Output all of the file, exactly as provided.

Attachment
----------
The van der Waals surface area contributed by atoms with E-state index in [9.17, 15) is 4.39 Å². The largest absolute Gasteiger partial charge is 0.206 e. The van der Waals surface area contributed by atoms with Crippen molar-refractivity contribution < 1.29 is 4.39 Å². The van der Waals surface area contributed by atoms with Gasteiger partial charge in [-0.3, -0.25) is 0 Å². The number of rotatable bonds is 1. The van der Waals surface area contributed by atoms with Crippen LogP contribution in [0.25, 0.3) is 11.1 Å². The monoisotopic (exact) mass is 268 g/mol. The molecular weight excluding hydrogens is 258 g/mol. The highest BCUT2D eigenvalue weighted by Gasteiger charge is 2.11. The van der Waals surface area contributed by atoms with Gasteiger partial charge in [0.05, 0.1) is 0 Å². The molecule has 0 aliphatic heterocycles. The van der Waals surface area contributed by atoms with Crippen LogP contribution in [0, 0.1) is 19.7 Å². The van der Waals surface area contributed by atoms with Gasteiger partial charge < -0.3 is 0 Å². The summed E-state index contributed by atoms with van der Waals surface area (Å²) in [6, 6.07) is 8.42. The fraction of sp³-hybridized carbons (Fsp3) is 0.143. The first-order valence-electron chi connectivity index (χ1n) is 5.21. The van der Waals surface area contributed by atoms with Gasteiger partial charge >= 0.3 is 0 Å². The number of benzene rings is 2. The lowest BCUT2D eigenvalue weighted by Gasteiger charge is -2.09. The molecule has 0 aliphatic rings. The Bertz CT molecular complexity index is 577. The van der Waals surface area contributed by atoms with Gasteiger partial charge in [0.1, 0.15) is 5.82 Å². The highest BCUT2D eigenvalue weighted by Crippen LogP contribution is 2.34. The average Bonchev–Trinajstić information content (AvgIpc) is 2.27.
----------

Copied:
The van der Waals surface area contributed by atoms with E-state index in [9.17, 15) is 4.39 Å². The largest absolute Gasteiger partial charge is 0.206 e. The van der Waals surface area contributed by atoms with Crippen molar-refractivity contribution < 1.29 is 4.39 Å². The van der Waals surface area contributed by atoms with Gasteiger partial charge in [-0.3, -0.25) is 0 Å². The number of rotatable bonds is 1. The van der Waals surface area contributed by atoms with Crippen LogP contribution in [0.25, 0.3) is 11.1 Å². The monoisotopic (exact) mass is 268 g/mol. The molecular weight excluding hydrogens is 258 g/mol. The highest BCUT2D eigenvalue weighted by Gasteiger charge is 2.11. The van der Waals surface area contributed by atoms with Gasteiger partial charge in [0.05, 0.1) is 0 Å². The molecule has 0 aliphatic heterocycles. The van der Waals surface area contributed by atoms with Crippen LogP contribution in [0, 0.1) is 19.7 Å². The van der Waals surface area contributed by atoms with Gasteiger partial charge < -0.3 is 0 Å². The summed E-state index contributed by atoms with van der Waals surface area (Å²) in [6, 6.07) is 8.42. The fraction of sp³-hybridized carbons (Fsp3) is 0.143. The first-order valence-electron chi connectivity index (χ1n) is 5.21. The van der Waals surface area contributed by atoms with Gasteiger partial charge >= 0.3 is 0 Å². The number of benzene rings is 2. The lowest BCUT2D eigenvalue weighted by Gasteiger charge is -2.09. The molecule has 0 aliphatic rings. The Bertz CT molecular complexity index is 577. The van der Waals surface area contributed by atoms with Gasteiger partial charge in [0.1, 0.15) is 5.82 Å². The highest BCUT2D eigenvalue weighted by Crippen LogP contribution is 2.34. The average Bonchev–Trinajstić information content (AvgIpc) is 2.27.